Create a Free Ministry Website Tonight in 8 Easy Steps

Are you a Women’s Ministry Leader who would like to have a website for your group, but don’t have the money or programming skills to build one? This article will help you set up your own website in less than four hours, including your own website address, for under $10.

The beauty of this particular system is that it is free, accessible and manageable by even the most web-phobic person, and it can easily be integrated into any other website at a later date. (So, if your church eventually builds its own site, you could have this be a subsidiary of that site.)

Your ideal website will be easy to access via a unique URL (Unique Resource Locator – your own website address), easy to navigate (so users can quickly find what they need), and easy to maintain.

A BLOG fits this description perfectly. If you were to pay someone to create a site like the one I am going to describe below f95zone , you could easily spend $1500. But there are dozens of free services available to you right now.

A blog is easy to set up, as it allows you to choose from dozens of page designs, one of which will closely reflect your ministry’s personality. In addition, your blog will provide the ability for you to post current and future information (while retaining a record of all past entries), in an easy-to-access format, as well to include details about particular ministries and staff profiles godaddy email . All of this information iseasily searched using the built-in search tool, which is provided as part of the free hosting service.

Imagine you’re the owner of a successful Web site, but when you logon one day all you get is an error message. Or worse yet, the domain name now points to a site full of advertisements. That’s right. You’re out of business.

This happens every day because of a perfectly legitimate process known as “drop catching,” where people quickly snag the domain names owners have let expire and try to resell them or use the links associated with the names, which could be extensive, to create Web sites loaded with advertisements. You can easily avoid becoming a victim of a drop catcher by better understanding how the domain registration system works to protect your domain name.

Your Web site, with all the content you have so painstakingly added, sits on a computer with a unique address called an IP address, which is simply a series of numbers. A domain name is an address forwarding service that directs visitors to the site using this IP address. Domain names are used instead of numbers because most people find it easier to remember a name rather than a bunch of numbers. It’s as if you could dial your friend’s name into the telephone instead of his phone number.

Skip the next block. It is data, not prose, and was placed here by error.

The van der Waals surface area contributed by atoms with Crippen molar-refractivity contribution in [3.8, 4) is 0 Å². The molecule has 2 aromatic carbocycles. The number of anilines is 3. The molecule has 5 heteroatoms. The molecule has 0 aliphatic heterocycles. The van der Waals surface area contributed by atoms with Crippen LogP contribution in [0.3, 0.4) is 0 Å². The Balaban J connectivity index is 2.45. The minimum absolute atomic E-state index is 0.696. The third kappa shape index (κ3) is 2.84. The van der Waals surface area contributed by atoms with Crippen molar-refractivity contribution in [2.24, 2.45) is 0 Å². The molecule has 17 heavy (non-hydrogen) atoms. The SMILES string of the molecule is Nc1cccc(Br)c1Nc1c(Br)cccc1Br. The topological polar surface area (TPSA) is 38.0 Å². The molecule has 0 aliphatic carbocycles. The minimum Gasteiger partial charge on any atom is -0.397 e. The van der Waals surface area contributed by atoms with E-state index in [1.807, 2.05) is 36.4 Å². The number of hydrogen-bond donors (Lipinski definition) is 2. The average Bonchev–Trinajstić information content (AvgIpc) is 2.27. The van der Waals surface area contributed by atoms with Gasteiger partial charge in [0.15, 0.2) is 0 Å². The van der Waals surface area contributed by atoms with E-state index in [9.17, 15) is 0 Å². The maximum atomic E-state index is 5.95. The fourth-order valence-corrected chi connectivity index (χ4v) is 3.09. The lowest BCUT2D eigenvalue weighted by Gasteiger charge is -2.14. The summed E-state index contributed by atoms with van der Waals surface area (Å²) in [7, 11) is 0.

You can purchase a domain name by registering it with a provider of domain services such as , the largest on the Web, or any number of other registrars. The name can be registered for just one year, for about $10, or for as long as ten years, for around $80. Many register for only one year because it’s cheaper, or they only want the site for a limited time.

At the end of the year, the registrar usually sends an email renewal notice to the owner. If the owner doesn’t respond to the renewal notice, the domain name will eventually be made available for purchase by someone else. Roughly 20,000 domain names become available every day because the owners allowed them to expire, or the owners didn’t realize that their domain name was up for renewal

According to the rules established by the Internet Corporation for Assigned Names and Numbers(ICANN), domain registrars have 45 days after the expiration date to notify the owner that their domain name is going to be dropped from the registry. If the name is dropped, the guidelines then call for a 30-day grace period during which the owner can still claim the name. After this grace period and then another five-day holding period, the name is dropped from the registry and anyone can claim it.

Since 2004, however, a number of domain service providers, starting with, have created an auction process for expired names which bypasses the original drop process and makes the names available in as little as thirty days. begins the auction process even before the names have officially expired, although it does warn the auction participants that the owner could still claim their name.

These providers of domain services each have tools on their sites to make it easier to grab expired names. They provide constantly updated lists of expired names, various auction services, search engines, and other free tools for anyone to quickly and easily find available domain names. Some sites also offer software for sale that further simplifies the search for expired and soon to be expired names.

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